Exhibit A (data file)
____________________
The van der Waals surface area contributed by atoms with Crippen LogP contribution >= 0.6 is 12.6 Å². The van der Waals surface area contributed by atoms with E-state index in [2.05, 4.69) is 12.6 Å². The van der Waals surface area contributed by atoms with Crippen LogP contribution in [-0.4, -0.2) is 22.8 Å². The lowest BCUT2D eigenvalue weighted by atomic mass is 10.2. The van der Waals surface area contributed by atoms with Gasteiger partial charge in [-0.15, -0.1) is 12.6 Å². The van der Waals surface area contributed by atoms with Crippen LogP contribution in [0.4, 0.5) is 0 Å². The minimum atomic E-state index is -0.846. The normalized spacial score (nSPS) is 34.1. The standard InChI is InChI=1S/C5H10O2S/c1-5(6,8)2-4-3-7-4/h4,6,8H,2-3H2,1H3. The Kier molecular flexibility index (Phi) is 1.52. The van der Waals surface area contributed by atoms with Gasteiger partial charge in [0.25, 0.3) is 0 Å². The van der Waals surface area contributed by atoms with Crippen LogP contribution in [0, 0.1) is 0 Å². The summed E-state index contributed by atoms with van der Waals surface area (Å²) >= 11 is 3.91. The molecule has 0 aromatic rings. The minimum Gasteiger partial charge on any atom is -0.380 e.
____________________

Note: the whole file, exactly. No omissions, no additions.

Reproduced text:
The van der Waals surface area contributed by atoms with Crippen LogP contribution >= 0.6 is 12.6 Å². The van der Waals surface area contributed by atoms with E-state index in [2.05, 4.69) is 12.6 Å². The van der Waals surface area contributed by atoms with Crippen LogP contribution in [-0.4, -0.2) is 22.8 Å². The lowest BCUT2D eigenvalue weighted by atomic mass is 10.2. The van der Waals surface area contributed by atoms with Gasteiger partial charge in [-0.15, -0.1) is 12.6 Å². The van der Waals surface area contributed by atoms with Crippen LogP contribution in [0.4, 0.5) is 0 Å². The minimum atomic E-state index is -0.846. The normalized spacial score (nSPS) is 34.1. The standard InChI is InChI=1S/C5H10O2S/c1-5(6,8)2-4-3-7-4/h4,6,8H,2-3H2,1H3. The Kier molecular flexibility index (Phi) is 1.52. The van der Waals surface area contributed by atoms with Gasteiger partial charge in [0.25, 0.3) is 0 Å². The van der Waals surface area contributed by atoms with Crippen LogP contribution in [0, 0.1) is 0 Å². The summed E-state index contributed by atoms with van der Waals surface area (Å²) >= 11 is 3.91. The molecule has 0 aromatic rings. The minimum Gasteiger partial charge on any atom is -0.380 e.